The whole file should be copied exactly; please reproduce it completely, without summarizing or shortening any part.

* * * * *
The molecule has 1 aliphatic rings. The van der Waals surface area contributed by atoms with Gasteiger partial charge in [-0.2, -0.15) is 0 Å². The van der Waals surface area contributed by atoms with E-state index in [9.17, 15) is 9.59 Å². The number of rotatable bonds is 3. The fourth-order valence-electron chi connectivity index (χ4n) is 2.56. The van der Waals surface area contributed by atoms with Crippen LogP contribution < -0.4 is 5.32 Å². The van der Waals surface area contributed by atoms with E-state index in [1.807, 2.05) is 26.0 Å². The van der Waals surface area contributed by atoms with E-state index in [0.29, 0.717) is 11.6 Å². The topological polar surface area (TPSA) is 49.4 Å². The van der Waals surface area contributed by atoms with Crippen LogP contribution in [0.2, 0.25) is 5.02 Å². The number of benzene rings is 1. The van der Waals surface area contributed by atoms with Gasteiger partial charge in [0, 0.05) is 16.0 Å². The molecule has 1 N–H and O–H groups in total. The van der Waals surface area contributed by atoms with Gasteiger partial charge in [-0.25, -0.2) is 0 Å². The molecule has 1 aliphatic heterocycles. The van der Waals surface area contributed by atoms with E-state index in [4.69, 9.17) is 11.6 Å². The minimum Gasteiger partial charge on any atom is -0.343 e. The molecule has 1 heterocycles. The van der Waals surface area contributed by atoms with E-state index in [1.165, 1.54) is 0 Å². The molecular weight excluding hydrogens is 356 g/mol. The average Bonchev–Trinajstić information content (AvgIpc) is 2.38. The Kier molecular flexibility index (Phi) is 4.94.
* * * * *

The molecule has 1 aliphatic rings. The van der Waals surface area contributed by atoms with Gasteiger partial charge in [-0.2, -0.15) is 0 Å². The van der Waals surface area contributed by atoms with E-state index in [9.17, 15) is 9.59 Å². The number of rotatable bonds is 3. The fourth-order valence-electron chi connectivity index (χ4n) is 2.56. The van der Waals surface area contributed by atoms with Crippen LogP contribution < -0.4 is 5.32 Å². The van der Waals surface area contributed by atoms with E-state index in [1.807, 2.05) is 26.0 Å². The van der Waals surface area contributed by atoms with E-state index in [0.29, 0.717) is 11.6 Å². The topological polar surface area (TPSA) is 49.4 Å². The van der Waals surface area contributed by atoms with Crippen LogP contribution in [0.2, 0.25) is 5.02 Å². The number of benzene rings is 1. The van der Waals surface area contributed by atoms with Gasteiger partial charge in [0, 0.05) is 16.0 Å². The molecule has 1 N–H and O–H groups in total. The van der Waals surface area contributed by atoms with Gasteiger partial charge in [-0.25, -0.2) is 0 Å². The molecule has 1 aliphatic heterocycles. The van der Waals surface area contributed by atoms with E-state index in [4.69, 9.17) is 11.6 Å². The minimum Gasteiger partial charge on any atom is -0.343 e. The molecule has 1 heterocycles. The van der Waals surface area contributed by atoms with E-state index in [1.165, 1.54) is 0 Å². The molecular weight excluding hydrogens is 356 g/mol. The average Bonchev–Trinajstić information content (AvgIpc) is 2.38. The Kier molecular flexibility index (Phi) is 4.94.